SOME of Scotland’s most well known authors are to pay tribute to the life of Alasdair Gray.
The first ever Gray Day is to take place today celebrating one of the country’s most important literary and artistic talents.
Today is the 40th anniversary of the publication of Gray’s novel Lanark and a special, one-off evening hosted by Neu Reekie at Oran Mor is to take place.
Sorcha Dallas, of The Alasdair Gray Archive, said; “Gray Day was born of a desire to foster a continued dialogue with Alasdair through the rich and multi-faceted works he has left behind.
“Alasdair was an incredible man and we hope this tribute will allow his admirers a chance to reminisce, while bringing his work to many more who have still to discover it.”
A Gray Day Broadcast is a collaboration between the Archive, publishers Canongate and his many admirers.
The hour long online program is a tribute to his masterwork of Scottish fiction and will feature readings, conversation and music.
There will be special appearances from Ali Smith, Yann Martel, Alan Cumming, Denise Mina, Irvine Welsh, Gemma Cairney, Chitra Ramaswamy, Alex Kapranos, Ewen Bremner, Louise Welsh, Salena Godden, Gavin Mitchell, Bernard MacLaverty, Rodge Glass, The Vaselines’ Eugene Kelly and more.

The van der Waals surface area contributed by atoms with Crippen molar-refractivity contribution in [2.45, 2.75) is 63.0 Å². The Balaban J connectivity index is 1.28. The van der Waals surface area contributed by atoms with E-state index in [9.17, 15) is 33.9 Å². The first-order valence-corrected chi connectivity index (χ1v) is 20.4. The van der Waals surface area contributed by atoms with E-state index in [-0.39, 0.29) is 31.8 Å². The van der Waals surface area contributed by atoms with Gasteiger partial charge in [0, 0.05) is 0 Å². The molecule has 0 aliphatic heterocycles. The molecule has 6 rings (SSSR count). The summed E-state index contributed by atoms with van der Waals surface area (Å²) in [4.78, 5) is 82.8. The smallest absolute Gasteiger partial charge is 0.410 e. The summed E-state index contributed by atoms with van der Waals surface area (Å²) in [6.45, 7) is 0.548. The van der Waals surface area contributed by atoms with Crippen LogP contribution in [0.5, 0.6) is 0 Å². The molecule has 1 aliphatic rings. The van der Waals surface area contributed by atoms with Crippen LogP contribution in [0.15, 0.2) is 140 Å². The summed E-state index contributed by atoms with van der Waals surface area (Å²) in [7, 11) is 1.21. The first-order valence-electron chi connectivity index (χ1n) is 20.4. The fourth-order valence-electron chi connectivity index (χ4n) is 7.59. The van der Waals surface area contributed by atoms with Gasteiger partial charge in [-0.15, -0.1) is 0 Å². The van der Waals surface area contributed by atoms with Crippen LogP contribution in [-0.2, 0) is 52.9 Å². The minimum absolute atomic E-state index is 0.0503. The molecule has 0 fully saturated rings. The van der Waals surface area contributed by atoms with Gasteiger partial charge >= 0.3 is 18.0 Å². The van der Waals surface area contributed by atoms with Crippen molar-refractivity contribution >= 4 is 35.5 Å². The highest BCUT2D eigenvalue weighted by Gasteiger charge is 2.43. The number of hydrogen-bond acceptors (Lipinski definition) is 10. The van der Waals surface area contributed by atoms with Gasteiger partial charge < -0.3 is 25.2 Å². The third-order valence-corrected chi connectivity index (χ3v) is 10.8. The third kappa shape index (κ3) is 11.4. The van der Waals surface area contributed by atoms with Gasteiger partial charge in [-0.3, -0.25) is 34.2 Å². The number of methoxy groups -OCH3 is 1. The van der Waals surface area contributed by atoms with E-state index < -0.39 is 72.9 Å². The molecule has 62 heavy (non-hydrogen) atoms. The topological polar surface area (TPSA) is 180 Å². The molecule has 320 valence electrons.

Gray Day will also see the launch a new website, a podcast entitled Gray Matters and a new online film commissioned by artist Craig Mulholland.
Chairman of Glasgow Life David McDonald said: “The literary and artistic prowess of Alasdair Gray has rightly made him one of Scotland’s most revered artists.
“On the 40th anniversary of his landmark novel, Lanark, it is fitting that his home city pays tribute to his outstanding talent and Glasgow Life is pleased to be part of the celebration.
Lanark was first published in February 1981 by Canongate.
Alasdair, who died in 2019, took 30 years to complete it during which he faced personal and professional struggles in bringing his masterwork to completion.
On its publication Lanark was critically acclaimed and heralded as a ground breaking work in Scottish literature.